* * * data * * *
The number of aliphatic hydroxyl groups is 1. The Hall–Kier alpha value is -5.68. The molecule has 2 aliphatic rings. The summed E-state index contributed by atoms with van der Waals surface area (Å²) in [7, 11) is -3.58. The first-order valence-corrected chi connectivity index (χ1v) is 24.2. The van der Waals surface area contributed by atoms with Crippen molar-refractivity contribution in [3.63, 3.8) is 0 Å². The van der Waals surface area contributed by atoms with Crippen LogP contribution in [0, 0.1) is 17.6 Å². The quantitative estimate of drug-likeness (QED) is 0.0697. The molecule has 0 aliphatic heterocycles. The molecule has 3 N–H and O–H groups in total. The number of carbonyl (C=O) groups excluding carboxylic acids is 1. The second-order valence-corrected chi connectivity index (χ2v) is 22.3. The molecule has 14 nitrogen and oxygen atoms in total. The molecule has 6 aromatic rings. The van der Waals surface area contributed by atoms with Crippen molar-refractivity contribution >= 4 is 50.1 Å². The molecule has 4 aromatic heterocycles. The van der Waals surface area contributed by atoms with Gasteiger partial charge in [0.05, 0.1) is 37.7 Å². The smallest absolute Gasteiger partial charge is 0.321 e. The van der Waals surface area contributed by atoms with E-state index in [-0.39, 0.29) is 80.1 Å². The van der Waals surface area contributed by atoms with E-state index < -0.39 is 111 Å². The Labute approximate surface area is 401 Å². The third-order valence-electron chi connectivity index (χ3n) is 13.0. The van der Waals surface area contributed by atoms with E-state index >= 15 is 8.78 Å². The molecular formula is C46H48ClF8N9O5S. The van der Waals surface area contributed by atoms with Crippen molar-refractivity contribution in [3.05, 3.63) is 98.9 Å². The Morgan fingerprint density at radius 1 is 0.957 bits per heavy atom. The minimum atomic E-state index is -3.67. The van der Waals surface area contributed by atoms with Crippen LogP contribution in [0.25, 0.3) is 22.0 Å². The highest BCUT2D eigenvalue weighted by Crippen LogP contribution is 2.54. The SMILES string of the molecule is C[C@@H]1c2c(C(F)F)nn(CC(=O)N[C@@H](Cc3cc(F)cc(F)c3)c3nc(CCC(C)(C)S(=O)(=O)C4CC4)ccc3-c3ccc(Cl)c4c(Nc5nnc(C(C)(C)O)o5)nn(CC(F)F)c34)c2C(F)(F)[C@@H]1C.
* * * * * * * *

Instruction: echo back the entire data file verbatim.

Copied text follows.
The number of aliphatic hydroxyl groups is 1. The Hall–Kier alpha value is -5.68. The molecule has 2 aliphatic rings. The summed E-state index contributed by atoms with van der Waals surface area (Å²) in [7, 11) is -3.58. The first-order valence-corrected chi connectivity index (χ1v) is 24.2. The van der Waals surface area contributed by atoms with Crippen molar-refractivity contribution in [3.63, 3.8) is 0 Å². The van der Waals surface area contributed by atoms with Crippen LogP contribution in [0, 0.1) is 17.6 Å². The quantitative estimate of drug-likeness (QED) is 0.0697. The molecule has 0 aliphatic heterocycles. The molecule has 3 N–H and O–H groups in total. The number of carbonyl (C=O) groups excluding carboxylic acids is 1. The second-order valence-corrected chi connectivity index (χ2v) is 22.3. The molecule has 14 nitrogen and oxygen atoms in total. The molecule has 6 aromatic rings. The van der Waals surface area contributed by atoms with Crippen molar-refractivity contribution >= 4 is 50.1 Å². The molecule has 4 aromatic heterocycles. The van der Waals surface area contributed by atoms with Gasteiger partial charge in [0.05, 0.1) is 37.7 Å². The smallest absolute Gasteiger partial charge is 0.321 e. The van der Waals surface area contributed by atoms with E-state index in [-0.39, 0.29) is 80.1 Å². The van der Waals surface area contributed by atoms with E-state index < -0.39 is 111 Å². The Labute approximate surface area is 401 Å². The third-order valence-electron chi connectivity index (χ3n) is 13.0. The van der Waals surface area contributed by atoms with E-state index >= 15 is 8.78 Å². The molecular formula is C46H48ClF8N9O5S. The van der Waals surface area contributed by atoms with Crippen molar-refractivity contribution in [3.05, 3.63) is 98.9 Å². The Morgan fingerprint density at radius 1 is 0.957 bits per heavy atom. The minimum atomic E-state index is -3.67. The van der Waals surface area contributed by atoms with Crippen LogP contribution in [0.25, 0.3) is 22.0 Å². The highest BCUT2D eigenvalue weighted by Crippen LogP contribution is 2.54. The SMILES string of the molecule is C[C@@H]1c2c(C(F)F)nn(CC(=O)N[C@@H](Cc3cc(F)cc(F)c3)c3nc(CCC(C)(C)S(=O)(=O)C4CC4)ccc3-c3ccc(Cl)c4c(Nc5nnc(C(C)(C)O)o5)nn(CC(F)F)c34)c2C(F)(F)[C@@H]1C.